While I was stationed in England with the Air Force, I toured castles and stately homes. I just love touring old homes. Victorian homes have a certain feel because of all the ornate woodwork, wallpaper, and sometimes cloth panels on the walls. The one thing I don’t see is a myriad of holes from pictures hanging on the walls.
Looking at the ceilings, I began to notice something they seemed to have in common- a picture rail. This is a length of decorative molding located about a foot from the ceiling with decorative hooks. Wires, cords or ribbons ran from the hooks to the backs of the pictures. Hardly anyone noticed any wires, and often the cords or ribbons were of a matching color to the wall so they weren’t noticeable.
The hooks themselves were decorative, and sometimes covered with rosettes or hidden behind other decorations.
To help avoid having walls reminiscent of a pincushion, install a picture rail and hang pictures and decorations from it.
You will need:
• Measuring tools, pencil and notebook
• Decorative molding
• Mitre box and saw
• Coping saw
• Sandpaper, paint or sealant
• Construction adhesive
• Finishing nails longer than the width of your molding, hammer, nail punch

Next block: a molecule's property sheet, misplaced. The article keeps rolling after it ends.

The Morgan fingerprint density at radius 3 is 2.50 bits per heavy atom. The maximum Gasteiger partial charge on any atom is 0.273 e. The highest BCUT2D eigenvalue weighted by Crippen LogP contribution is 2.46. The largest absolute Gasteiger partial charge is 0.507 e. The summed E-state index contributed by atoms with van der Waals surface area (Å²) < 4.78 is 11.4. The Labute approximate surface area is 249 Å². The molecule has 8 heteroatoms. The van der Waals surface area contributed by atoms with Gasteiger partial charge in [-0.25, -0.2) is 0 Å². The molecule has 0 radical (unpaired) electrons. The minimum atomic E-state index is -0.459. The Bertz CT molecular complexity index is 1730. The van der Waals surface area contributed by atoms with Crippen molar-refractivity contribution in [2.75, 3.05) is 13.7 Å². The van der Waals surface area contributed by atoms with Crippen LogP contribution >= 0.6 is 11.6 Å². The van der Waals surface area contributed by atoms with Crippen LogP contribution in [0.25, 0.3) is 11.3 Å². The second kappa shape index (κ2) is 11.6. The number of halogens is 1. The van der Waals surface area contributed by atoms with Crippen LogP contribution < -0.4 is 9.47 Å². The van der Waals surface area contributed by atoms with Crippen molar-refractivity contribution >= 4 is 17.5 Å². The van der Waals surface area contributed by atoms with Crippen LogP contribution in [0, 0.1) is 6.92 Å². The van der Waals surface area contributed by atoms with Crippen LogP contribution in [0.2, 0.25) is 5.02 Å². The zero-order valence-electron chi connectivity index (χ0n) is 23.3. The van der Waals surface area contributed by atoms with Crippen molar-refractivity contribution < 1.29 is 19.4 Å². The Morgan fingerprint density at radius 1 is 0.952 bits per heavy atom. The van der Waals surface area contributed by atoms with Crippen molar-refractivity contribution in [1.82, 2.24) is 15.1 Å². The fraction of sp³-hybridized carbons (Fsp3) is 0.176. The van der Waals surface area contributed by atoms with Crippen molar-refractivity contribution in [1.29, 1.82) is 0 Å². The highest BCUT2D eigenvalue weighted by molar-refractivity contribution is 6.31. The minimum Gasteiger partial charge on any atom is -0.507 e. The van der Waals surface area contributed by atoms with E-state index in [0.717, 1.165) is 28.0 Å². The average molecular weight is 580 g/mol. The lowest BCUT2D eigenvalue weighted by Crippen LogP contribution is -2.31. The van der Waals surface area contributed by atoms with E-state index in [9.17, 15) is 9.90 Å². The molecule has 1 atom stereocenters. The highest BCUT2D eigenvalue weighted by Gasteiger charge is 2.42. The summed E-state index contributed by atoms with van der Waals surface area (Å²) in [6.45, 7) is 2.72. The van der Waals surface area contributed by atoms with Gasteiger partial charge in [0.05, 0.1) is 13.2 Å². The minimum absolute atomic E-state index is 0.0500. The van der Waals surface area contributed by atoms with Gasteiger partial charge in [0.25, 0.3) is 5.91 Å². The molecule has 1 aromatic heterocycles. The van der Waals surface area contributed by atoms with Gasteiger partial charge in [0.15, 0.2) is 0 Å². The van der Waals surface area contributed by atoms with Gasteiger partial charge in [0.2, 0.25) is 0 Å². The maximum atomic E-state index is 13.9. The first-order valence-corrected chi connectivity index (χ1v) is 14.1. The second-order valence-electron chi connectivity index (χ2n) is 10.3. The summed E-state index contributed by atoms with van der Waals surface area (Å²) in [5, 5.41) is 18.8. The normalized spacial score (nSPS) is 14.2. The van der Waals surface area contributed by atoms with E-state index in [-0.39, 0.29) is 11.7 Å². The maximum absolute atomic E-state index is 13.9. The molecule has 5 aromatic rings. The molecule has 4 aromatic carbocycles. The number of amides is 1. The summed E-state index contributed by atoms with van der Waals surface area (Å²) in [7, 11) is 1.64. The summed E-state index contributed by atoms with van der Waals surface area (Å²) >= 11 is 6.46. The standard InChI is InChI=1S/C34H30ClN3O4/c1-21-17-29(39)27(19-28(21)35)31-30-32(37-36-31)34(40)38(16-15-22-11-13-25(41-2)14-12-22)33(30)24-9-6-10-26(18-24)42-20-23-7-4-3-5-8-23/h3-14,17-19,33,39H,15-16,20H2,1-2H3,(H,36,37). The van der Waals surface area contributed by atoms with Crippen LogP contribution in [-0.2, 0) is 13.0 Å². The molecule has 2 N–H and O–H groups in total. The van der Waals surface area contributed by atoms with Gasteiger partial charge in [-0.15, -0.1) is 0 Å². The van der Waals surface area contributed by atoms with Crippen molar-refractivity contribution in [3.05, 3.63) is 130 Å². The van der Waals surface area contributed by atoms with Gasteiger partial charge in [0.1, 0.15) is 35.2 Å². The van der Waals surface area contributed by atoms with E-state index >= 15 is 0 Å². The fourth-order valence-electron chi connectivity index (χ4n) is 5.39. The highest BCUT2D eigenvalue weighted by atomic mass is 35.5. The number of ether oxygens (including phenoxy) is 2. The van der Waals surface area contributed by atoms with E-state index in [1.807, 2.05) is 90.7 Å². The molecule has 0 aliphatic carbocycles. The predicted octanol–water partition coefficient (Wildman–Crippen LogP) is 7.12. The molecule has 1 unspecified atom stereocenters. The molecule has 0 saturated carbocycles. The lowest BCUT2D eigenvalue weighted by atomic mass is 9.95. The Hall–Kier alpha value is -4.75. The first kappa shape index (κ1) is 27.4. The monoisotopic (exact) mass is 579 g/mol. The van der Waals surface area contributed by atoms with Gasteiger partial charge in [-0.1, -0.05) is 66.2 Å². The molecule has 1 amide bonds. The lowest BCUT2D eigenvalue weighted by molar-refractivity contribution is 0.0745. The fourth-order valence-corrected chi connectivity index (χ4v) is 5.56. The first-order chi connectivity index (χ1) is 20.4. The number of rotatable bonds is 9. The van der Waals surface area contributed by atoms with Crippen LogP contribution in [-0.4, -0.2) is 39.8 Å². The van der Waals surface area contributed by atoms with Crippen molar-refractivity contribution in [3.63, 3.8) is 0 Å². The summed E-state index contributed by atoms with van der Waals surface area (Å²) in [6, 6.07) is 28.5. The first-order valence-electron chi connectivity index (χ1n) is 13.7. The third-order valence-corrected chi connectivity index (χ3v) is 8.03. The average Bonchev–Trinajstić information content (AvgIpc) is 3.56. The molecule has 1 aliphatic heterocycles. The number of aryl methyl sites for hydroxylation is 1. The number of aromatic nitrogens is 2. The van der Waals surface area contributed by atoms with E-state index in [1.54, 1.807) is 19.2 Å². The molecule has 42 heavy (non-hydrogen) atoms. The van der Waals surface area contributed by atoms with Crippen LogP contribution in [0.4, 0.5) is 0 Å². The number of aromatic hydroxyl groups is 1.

• Wood putty and knife
• Drill with small bits or electric nail gun
First, measure the length of each wall for the picture rail. If unsure of the molding width, cut different widths of cardboard and tape them to the wall. Choose the one that looks best to you and take that to the DIY store. Some rooms look best with wide, heavily ornate rails while others are better with plain and narrow rails. Try not to go under three inches wide.
There is no need to encircle a room with a picture rail. A single rail or a rail on each side of a narrow room with hanging mirrors can give an illusion of width.
Cut the rails to length. If unfamiliar with molding and fitting corners, practice first with a few scrap pieces. Every DIY store has a bin with short molding scraps for almost no money at all. Here’s a good site for fitting molding at the inside corners. Bob Villa gives clear videos, free for viewing about inside and outside corners.
If using an electric nail gun, make sure it’s set for finishing nails. If it doesn’t have that setting, don’t use it. It could send the nails through the wall.
Here’s another method. First, make installation marks on the wall. Insure the rail is level, then apply construction adhesive to the wall and the back of the rail. Hold for the appropriate time and allow to dry for 24 hours. With the electric drill, drill pilot holes first, then drive the finishing nails into the molding carefully. With the nail punch, drive the heads just under the wood. The nails provide extra holding power to the construction adhesive. At the wall studs, I like to use longer nails.
Sand and stain or paint according to your tastes. Attach doorknobs, hooks or picture hangers and hang pictures, bulletin boards, posters, etc. Using heavy duty fishing string allows the items to hang without being visible. If desired, cover the hooks with rosettes, paper flowers or other decoration.
No more pincushion walls.
I think I’ll install them in the office. It’ll be a great way to get the bulletin board off my desk and above my computer without more wall holes.